Pam and I heard the rodeo was in town and that there was even a La Fiesta de los Vaqueros Rodeo Parade. We wanted to see the parade and the rodeo. The parade is one of the longest non-motorized parades in the world. Never seen one of those before.
We arrived about 45 minutes before it was supposed to start and parked about a mile away from the parade route. We found a place and joined the spectators on the sidelines.It was a beautiful day when the banner rolled by for the start of the parade.
There were a number of school bands. In fact Tucson and area schools have Thursday and Friday off to celebrate the rodeo.
The floats and wagons rolled on by and it was like a parade out west years ago. It was neat.
With all the horses, I got used to the clip clop of their shoes on the pavement. I noticed it when a group of horses passed and did not have the familiar sound because they were shoeless.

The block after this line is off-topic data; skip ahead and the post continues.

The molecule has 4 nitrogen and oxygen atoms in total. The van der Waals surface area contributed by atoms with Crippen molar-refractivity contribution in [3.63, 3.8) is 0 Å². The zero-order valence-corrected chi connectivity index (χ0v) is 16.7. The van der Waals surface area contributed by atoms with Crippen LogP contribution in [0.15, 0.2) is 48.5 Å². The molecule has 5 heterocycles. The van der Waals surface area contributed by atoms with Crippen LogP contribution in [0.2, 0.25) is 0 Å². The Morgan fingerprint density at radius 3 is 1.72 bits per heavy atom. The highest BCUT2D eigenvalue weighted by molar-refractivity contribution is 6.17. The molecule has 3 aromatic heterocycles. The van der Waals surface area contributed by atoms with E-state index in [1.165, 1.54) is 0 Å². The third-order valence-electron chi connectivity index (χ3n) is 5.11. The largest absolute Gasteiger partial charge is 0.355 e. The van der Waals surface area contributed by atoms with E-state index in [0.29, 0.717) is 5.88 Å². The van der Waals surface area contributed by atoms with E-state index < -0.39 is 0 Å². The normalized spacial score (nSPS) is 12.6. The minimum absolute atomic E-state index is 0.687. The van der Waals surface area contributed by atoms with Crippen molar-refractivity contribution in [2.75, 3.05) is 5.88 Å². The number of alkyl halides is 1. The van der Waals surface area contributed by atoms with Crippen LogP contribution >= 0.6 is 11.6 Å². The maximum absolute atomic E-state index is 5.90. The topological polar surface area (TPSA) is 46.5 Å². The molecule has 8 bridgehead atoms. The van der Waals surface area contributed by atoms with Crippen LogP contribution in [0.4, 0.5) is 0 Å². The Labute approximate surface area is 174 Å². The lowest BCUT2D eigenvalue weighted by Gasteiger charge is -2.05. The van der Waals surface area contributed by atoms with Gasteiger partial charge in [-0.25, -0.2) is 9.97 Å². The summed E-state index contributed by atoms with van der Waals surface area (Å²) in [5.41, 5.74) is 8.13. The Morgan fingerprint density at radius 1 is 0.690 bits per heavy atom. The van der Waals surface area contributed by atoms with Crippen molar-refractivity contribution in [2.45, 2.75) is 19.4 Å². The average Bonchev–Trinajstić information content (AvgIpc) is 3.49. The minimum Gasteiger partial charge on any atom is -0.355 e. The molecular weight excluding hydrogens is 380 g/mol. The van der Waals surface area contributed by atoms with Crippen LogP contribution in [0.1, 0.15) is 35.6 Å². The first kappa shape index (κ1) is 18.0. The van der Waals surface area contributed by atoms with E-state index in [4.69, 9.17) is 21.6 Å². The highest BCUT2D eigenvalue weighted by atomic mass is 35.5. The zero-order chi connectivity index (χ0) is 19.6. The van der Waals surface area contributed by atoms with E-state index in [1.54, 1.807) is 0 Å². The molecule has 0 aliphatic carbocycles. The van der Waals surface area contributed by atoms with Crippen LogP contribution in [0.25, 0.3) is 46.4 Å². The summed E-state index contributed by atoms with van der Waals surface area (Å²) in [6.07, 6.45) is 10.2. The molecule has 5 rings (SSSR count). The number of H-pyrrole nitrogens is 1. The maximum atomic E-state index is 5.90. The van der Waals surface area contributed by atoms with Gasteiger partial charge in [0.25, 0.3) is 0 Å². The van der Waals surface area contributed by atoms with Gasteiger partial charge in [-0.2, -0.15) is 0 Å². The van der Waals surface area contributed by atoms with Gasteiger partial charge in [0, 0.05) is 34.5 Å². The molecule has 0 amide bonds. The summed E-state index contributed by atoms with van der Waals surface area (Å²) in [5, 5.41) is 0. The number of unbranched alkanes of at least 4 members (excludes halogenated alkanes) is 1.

I commented that I thought all horses had shoes.
I had never really thought about it but this is the first time I'd seen a lot that didn't have shoes.
There were more bands.
And all kinds of wagons and carts.
It was a typical parade only there were no trucks and cars and motorized machines.
We talked with the lady next to us (Barb) and found out she had a daughter in the parade and her husband was walking along with the high school band where he teaches.And Barb is a teacher. Quite an accomplished teacher. She teaches 3rd grade and is one of five teachers in Arizona that were honored last year as 'Teachers of the Year'. Here is a link to a web site that tells about her: http://www.azedfoundation.org/teacher-of-the-year.php
You meet the nicest and most interesting people out here...
We watched the end of the parade and I expected to see the scooper, broom and bucket brigade. There were a lot of horses to clean up after.
Instead, the street sweepers were out in all their glory, all cleaned and polished up for the finale! It was a great day at the parade.
Thanks for joining me on the Roadrunner Chronicles today!